• Open Access

Telomere length in white blood cells is not associated with morbidity or mortality in the oldest old: a population-based study


Prof. Thomas von Zglinicki, Henry Wellcome Laboratory for Biogerontology, University of Newcastle, Newcastle General Hospital, Newcastle upon Tyne, NE 46BE, UK. Tel.: +44 191 256 3310; fax: +44 191 256 3445; e-mail: t.vonzglinicki@ncl.ac.uk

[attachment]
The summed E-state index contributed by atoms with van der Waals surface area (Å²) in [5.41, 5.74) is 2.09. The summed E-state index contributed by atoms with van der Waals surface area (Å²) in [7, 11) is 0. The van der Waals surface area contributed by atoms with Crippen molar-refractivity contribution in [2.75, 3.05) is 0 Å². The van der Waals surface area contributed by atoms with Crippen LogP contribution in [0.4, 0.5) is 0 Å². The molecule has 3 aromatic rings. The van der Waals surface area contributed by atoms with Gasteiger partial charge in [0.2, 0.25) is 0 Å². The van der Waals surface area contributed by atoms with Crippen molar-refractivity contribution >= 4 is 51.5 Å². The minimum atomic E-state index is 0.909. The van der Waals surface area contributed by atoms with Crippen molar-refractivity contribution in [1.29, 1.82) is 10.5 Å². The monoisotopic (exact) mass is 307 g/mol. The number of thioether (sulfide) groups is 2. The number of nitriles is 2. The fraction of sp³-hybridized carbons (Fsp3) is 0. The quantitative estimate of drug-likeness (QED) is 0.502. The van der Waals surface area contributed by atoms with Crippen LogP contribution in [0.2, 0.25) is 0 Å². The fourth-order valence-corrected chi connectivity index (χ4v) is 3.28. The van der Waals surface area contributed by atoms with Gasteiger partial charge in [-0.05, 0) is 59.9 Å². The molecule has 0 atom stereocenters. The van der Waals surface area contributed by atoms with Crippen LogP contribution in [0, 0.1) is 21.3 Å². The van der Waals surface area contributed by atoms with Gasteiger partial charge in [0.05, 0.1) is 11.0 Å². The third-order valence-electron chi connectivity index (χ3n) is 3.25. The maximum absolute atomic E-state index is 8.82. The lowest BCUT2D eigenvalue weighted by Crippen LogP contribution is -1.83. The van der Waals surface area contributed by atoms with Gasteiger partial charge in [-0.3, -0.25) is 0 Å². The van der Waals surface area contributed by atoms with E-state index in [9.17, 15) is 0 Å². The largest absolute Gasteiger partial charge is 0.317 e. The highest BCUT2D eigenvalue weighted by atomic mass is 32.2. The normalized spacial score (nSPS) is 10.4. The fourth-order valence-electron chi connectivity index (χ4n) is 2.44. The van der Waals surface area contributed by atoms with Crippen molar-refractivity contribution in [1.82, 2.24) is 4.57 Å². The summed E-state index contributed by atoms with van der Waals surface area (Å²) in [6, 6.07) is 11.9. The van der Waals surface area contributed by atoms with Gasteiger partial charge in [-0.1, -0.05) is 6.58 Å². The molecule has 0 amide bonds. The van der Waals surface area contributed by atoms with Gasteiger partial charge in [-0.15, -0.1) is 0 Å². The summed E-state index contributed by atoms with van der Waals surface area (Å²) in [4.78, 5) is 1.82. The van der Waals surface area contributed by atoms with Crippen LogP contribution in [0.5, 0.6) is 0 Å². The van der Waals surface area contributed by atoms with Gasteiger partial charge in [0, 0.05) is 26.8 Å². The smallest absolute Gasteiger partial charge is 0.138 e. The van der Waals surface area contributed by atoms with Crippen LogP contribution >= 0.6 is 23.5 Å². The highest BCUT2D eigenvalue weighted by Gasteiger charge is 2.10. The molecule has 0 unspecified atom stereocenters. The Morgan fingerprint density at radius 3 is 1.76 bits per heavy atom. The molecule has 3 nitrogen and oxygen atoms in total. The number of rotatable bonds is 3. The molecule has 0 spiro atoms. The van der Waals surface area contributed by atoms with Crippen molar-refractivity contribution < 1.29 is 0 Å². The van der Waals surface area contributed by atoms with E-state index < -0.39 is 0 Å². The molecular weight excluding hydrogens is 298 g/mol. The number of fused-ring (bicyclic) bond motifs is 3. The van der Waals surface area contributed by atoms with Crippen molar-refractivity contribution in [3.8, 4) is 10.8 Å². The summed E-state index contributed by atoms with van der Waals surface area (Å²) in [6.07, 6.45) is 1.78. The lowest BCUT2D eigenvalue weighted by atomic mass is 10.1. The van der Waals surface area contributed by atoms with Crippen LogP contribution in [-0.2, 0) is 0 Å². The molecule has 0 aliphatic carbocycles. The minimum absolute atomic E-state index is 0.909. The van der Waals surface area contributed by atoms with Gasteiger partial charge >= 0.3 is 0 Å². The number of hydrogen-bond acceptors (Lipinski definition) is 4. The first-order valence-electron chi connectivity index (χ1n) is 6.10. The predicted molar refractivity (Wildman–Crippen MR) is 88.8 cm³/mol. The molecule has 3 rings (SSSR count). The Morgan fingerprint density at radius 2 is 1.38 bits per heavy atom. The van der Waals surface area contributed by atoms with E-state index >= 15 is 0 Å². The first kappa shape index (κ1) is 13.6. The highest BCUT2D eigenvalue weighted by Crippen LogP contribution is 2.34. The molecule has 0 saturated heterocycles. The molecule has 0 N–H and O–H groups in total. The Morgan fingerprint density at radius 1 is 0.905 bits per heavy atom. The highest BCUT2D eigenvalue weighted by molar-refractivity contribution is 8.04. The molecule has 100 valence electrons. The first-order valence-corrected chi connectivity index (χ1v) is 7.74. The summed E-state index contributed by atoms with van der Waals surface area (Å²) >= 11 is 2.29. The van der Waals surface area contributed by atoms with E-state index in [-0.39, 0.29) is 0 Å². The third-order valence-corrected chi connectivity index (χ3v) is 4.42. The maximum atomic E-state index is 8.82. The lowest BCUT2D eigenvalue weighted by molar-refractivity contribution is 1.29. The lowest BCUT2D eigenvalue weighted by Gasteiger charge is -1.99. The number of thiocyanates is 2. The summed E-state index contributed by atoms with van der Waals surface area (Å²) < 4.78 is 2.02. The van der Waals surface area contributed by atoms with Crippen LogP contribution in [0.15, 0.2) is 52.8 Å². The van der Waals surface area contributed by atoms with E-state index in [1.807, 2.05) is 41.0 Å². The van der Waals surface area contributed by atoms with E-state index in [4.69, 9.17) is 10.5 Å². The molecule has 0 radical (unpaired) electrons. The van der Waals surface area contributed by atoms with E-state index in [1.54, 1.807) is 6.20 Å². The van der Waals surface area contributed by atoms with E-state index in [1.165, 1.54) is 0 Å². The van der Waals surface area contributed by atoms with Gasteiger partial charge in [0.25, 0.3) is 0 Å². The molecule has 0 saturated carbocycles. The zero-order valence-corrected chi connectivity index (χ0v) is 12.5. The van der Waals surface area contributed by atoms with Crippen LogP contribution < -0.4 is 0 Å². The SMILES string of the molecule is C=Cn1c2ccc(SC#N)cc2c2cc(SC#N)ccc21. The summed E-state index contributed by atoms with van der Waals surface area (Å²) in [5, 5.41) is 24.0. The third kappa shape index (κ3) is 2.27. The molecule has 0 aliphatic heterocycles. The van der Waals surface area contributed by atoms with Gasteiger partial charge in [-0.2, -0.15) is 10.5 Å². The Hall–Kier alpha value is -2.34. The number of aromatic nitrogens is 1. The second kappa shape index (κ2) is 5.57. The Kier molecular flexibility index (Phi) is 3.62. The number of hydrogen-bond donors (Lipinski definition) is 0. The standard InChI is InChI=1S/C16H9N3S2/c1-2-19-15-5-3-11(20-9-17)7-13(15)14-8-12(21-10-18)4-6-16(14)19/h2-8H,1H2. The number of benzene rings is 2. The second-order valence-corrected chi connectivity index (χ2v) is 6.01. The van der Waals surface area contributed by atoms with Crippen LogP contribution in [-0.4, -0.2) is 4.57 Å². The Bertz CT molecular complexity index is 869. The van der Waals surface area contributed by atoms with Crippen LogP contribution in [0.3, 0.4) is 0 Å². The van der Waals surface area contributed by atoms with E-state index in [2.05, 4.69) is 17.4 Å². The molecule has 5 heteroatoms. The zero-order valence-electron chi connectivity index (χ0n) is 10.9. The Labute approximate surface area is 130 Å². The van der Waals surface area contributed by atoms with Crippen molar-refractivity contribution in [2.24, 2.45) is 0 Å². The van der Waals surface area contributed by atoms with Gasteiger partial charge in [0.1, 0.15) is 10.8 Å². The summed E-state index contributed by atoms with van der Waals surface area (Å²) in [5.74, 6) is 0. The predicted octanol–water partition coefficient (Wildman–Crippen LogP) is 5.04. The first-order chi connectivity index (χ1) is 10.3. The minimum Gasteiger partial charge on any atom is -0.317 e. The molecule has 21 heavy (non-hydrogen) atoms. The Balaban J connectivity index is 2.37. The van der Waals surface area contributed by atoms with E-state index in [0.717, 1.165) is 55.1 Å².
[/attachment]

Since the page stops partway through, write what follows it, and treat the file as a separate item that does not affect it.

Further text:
Cross-sectional studies have repeatedly suggested peripheral blood monocyte telomere length as a biomarker of aging. To test this suggestion in a large population-based follow-up study of the oldest old, we measured telomere length at baseline in 598 participants of the Leiden 85-plus Study (mean age at baseline 89.8 years). We also obtained second telomere measurements from 81 participants after an average time span of between 3.9 and 12.9 years. Telomere length at baseline was not predictive for mortality (P > 0.40 for all-cause, cardiovascular causes, cancer or infectious diseases, Cox regression for gender-adjusted tertiles of telomere length) or for the incidence of dementia (P = 0.78). Longitudinally, telomere length was highly unstable in a large fraction of participants. We conclude that blood monocyte telomere length is not a predictive indicator for age-related morbidity and mortality at ages over 85 years, possibly because of a high degree of telomere length instability in this group.